Wayne County Commission Approves Sale of Four Justice Facilities to Detroit’s Rock Ventures, Failed Jail Site Demolition Begins Soon


Rock Ventures, a real estate company owned by Dan Gilbert, founder and chairman of Quicken Loans Inc. in Detroit, plans to soon begin demolishing the “failed jail” site it recently acquired from Wayne County at I-375 and Gratiot Avenue in downtown Detroit. The plan is to complete the demolition this summer.

In its place, Rock Ventures plans to develop a mixed-use development valued at up to $1 billion. The site, which was included in a bid to lure Amazon’s second headquarters that was passed on, now offers around 13 acres of space for Rock Ventures.

On Thursday, the Wayne County Commission voted to approve the sale of four neighboring parcels — Frank Murphy Hall of Justice, Division I and II jails, and the Juvenile Detention Facility — to Rock Ventures. Under the deal, the County would lease the four buildings for $1 until employees and prisoners make the transition to a $533 million criminal justice complex at East Warren Avenue and I-75.

That project will be completed in 2022. The county will invest $380 million in the new jail complex and Rock Venture will cover the rest, including any cost overruns on the $533-million project.

“This has been coming a long time, and we want to get in the new facility as quickly as possible because we will realize the savings that much quicker, and we can realize a new tax base at the old jail site and the neighboring buildings,” says Khalil Rahal,” assistant Wayne County executive. “The beauty of the contract is that it says Rock Ventures has to build a ‘first class mixed-use development’ at the old jail site and the other four properties.”

Rahal added that as part of the deal, the County and the city of Detroit will work together to market the former AMC headquarters on Detroit’s west side that has been vacant for several years. The Wayne County Land Bank Authority had owned it. The AMC site, which is 50 acres to 60 acres in size when combined with neighboring land owned by Detroit, includes a rail line.

As part of the new jail site, the city provided land for the project and received the AMC site in return. “We think the AMC project will be a good corporate or industrial development,” Rahal says. “In addition, in the overall deal, Rock Ventures will provide $500,000 to assist with rebuilding neighborhood parks and $250,000 to support an initiative we’re exploring for a returning citizens program. Companies we hear from say that returning citizens to the County are some of their best workers.”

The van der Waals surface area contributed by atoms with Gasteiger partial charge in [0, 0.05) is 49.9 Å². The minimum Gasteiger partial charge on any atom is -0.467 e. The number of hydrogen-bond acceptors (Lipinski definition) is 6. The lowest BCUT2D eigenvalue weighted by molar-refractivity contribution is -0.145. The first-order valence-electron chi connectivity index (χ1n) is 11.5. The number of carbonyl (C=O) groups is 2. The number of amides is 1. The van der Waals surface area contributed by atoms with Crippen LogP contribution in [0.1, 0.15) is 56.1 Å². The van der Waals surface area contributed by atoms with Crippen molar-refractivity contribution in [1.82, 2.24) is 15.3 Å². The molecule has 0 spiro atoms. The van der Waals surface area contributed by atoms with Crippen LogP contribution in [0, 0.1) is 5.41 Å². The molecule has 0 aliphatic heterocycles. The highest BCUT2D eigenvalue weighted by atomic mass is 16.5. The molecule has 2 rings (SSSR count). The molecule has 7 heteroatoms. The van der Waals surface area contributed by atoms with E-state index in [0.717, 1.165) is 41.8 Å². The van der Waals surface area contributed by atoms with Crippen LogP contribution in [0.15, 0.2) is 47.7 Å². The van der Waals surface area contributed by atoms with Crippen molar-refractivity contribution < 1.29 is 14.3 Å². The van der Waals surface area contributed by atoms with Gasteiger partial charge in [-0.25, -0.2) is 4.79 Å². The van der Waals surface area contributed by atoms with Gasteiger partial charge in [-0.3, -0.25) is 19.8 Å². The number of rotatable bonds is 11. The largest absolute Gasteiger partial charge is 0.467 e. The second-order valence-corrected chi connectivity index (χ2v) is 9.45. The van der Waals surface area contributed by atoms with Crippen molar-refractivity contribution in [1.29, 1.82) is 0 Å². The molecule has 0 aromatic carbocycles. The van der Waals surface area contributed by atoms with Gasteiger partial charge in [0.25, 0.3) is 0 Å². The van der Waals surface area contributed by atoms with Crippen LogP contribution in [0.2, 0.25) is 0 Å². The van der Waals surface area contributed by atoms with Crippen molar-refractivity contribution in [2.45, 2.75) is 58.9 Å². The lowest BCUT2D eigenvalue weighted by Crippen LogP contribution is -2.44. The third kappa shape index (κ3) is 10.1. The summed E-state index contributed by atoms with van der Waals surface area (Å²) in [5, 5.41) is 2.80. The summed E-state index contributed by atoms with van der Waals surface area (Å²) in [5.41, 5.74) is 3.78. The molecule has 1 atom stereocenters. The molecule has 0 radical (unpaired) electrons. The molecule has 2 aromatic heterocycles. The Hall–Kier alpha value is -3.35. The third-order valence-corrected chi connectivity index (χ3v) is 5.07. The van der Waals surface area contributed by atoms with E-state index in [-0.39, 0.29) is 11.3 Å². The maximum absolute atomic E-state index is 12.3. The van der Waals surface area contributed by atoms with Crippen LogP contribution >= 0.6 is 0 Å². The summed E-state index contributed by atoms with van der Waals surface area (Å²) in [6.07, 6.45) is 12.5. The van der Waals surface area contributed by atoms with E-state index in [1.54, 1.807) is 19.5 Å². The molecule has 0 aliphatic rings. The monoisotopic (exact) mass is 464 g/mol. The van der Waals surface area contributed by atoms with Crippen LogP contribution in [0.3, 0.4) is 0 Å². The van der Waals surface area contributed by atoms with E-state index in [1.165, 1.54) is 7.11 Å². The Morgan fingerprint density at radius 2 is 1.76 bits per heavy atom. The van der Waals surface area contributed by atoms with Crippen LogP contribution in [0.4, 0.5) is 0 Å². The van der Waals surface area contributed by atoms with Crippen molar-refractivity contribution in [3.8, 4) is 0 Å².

He adds that the new jail site, once operational, will have around 1,500 people visiting every weekday, made up of “judges, prosecutors, attorneys, jurors, and family members. Just like the current justice and jail facilities helped support Greektown and other restaurants and businesses, the area around the new jail complex will support those businesses.”

Matt Cullen, principal of Rock Ventures, said the company was appreciative of Wayne County’s leadership in consummating what was a complicated deal. “After five years of working to solve a complex set of challenges, (Thursday’s) vote is a great example of how the public and private sectors can work together to create a great outcome for taxpayers and the region,” said Cullen, who led negotiations on the deal, in a written statement. “Now we can get to work on creating a new development fitting for the gateway to Detroit.”

In addition to the failed jail site and the four neighboring buildings, Rock Ventures plans to renovate the former Detroit Police headquarters at Macomb and Beaubien streets that was built in 1923. The U-shaped, eight-story building designed by famed architect Albert Kahn will likely be converted into a hotel.

The Police Department, along with the Detroit Fire Department, moved to a new justice facility at Bagley Avenue and Third Street in 2013. It was formerly the temporary MGM Grand Detroit, and prior to that, an IRS office facility.

In related news, earlier this week S&P Global Ratings raised its ratings two notches to ‘BBB+’ from ‘BBB-‘ on debt issued by and on behalf of Wayne Charter County (Wayne County), reflecting the county’s limited-tax general obligation (GO) pledge. The outlook remains positive.

“The two-notch upgrade reflects our view of the county’s continued maintenance of structurally balanced operations, and that it is well positioned to be able to maintain structural balance even as operating and fixed costs are set to grow in the near term,” said S&P Global Ratings credit analyst John Sauter.

In April, Standard & Poor’s Global Ratings cited Wayne County’s General Obligation bonds as “investment grade.” The ratings agency upgraded the bonds to BBB- as part of an overall reassessment of ratings following S&P’s revision of its methodology.

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